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Old 26-01-2016, 07:54   #23
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Re: Difficult/sloppy crew

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Re- halyards coiled away. In tougher weather and when using kites, its sensible to have any working halyards not coiled, but neatly flaked "neatly" into the cabin for an emergency drop. Send the bitter end down first and let the halyard coil on top of itself.
I prefer a sea coil with the lines folded /flaked. Going up and down a companionway with lines hanging down onto the cabin sole seems rather unsafe.

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Old 26-01-2016, 08:19   #24
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Re: Difficult/sloppy crew

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I prefer a sea coil with the lines folded /flaked. Going up and down a companionway with lines hanging down onto the cabin sole seems rather unsafe.

À chacun son goût.
Same here. Plus leaves the cabin open for spray or worse.
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Old 26-01-2016, 10:38   #25
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Re: Difficult/sloppy crew

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...should I address this or let it go...
If it's your boat, and your neatness compulsion compels you to boss your crew around, keep harping on them and see if they stay or revolt.
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Old 26-01-2016, 10:51   #26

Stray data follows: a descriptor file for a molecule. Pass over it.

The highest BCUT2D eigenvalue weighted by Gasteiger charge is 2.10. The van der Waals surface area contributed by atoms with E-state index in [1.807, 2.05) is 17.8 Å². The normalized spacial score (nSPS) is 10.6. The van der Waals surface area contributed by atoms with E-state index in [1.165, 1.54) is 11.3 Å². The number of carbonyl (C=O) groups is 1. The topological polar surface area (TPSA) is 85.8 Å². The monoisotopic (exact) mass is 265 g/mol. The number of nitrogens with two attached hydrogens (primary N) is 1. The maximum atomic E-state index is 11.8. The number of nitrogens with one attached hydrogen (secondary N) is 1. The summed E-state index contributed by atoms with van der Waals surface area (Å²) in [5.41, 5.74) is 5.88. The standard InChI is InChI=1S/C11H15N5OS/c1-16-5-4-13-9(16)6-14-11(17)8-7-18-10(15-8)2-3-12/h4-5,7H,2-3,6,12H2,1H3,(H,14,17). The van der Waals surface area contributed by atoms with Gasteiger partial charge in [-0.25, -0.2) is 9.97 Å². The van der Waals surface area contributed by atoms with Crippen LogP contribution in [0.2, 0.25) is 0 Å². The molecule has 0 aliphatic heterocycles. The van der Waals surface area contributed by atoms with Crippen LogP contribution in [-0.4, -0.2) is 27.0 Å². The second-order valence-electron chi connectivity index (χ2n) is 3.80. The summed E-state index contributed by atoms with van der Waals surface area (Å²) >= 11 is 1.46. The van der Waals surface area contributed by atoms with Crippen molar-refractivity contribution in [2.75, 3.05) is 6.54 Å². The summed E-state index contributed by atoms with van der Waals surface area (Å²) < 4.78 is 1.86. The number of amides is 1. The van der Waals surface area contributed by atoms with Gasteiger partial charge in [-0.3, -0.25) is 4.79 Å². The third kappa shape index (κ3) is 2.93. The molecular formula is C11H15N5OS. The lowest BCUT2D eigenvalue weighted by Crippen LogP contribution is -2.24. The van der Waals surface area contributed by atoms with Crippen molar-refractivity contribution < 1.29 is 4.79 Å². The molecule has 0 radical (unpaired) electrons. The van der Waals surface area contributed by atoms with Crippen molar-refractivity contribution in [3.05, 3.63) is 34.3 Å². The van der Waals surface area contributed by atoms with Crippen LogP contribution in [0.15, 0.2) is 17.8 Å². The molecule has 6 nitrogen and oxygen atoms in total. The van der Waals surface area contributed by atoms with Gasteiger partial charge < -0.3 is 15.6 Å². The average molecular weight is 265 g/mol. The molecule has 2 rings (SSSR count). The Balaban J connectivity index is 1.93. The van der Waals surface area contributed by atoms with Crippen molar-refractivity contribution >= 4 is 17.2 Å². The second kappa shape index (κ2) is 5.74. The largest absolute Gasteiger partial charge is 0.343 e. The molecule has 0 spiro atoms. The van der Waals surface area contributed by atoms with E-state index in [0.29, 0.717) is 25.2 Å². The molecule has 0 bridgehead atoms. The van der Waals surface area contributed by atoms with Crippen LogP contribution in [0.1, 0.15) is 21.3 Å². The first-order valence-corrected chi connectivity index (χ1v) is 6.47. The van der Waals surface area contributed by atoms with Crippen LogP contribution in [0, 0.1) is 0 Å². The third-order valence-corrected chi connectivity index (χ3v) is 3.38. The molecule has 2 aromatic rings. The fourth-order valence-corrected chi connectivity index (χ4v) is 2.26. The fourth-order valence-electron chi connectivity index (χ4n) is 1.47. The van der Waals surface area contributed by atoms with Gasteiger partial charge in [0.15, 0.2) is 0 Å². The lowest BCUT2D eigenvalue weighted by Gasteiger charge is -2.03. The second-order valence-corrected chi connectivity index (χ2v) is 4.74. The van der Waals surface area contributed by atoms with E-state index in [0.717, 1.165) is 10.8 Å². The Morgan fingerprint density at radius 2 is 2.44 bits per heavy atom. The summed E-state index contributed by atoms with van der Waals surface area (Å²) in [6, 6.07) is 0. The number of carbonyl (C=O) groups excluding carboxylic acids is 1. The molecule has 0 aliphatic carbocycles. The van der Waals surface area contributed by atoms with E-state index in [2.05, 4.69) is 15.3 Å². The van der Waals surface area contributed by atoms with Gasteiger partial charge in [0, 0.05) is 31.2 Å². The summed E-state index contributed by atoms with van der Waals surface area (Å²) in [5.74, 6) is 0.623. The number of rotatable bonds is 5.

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Re: Difficult/sloppy crew

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If it's your boat, and your neatness compulsion compels you to boss your crew around, keep harping on them and see if they stay or revolt.
I really don't think that's what I'm asking, and no one else here seems to think so either.

I don't want to be that guy. I think cleanliness is important to safety, but I'm new, like I said, so wtf do I know.
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Old 26-01-2016, 11:24   #27
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Re: Difficult/sloppy crew

It sounds like a leadership skills issue to me. If they all have a stake in the boat which it seems they do; talking them through different evolutions and avoiding the Captain Bligh syndrome ought to be more successful. Leave the perfectionist mentality off the boat.

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Old 26-01-2016, 11:37   #28
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Re: Difficult/sloppy crew

Look at it another way. Presumably everyone is new and likely to be switching from position to position. It's safer, less frustrating and just plain makes sense to leave each position in a "standard" state i.e. lines coiled a certain way, gear left in a certain place etc.

You are all learning and removing the stress and floundering around so you can concentrate on the unexpected with confidence is pretty desirable. And trust another fairly new guy, there will be a lot of "unexpected"...

Of course I was raise that way. I am pretty sure I could walk into my mother's kitchen after being away for 30+ years and make pancakes in the dark... :-)
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Old 26-01-2016, 12:15   #29
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Re: Difficult/sloppy crew

What lines are we talking about, can you be a bit more specific as to what they are doing wrong?
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Old 26-01-2016, 12:31   #30
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Re: Difficult/sloppy crew

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I really don't think that's what I'm asking, and no one else here seems to think so either.
Agree. From the way you posed the question it didn't sound like you wanted to be a tyrant to the crew.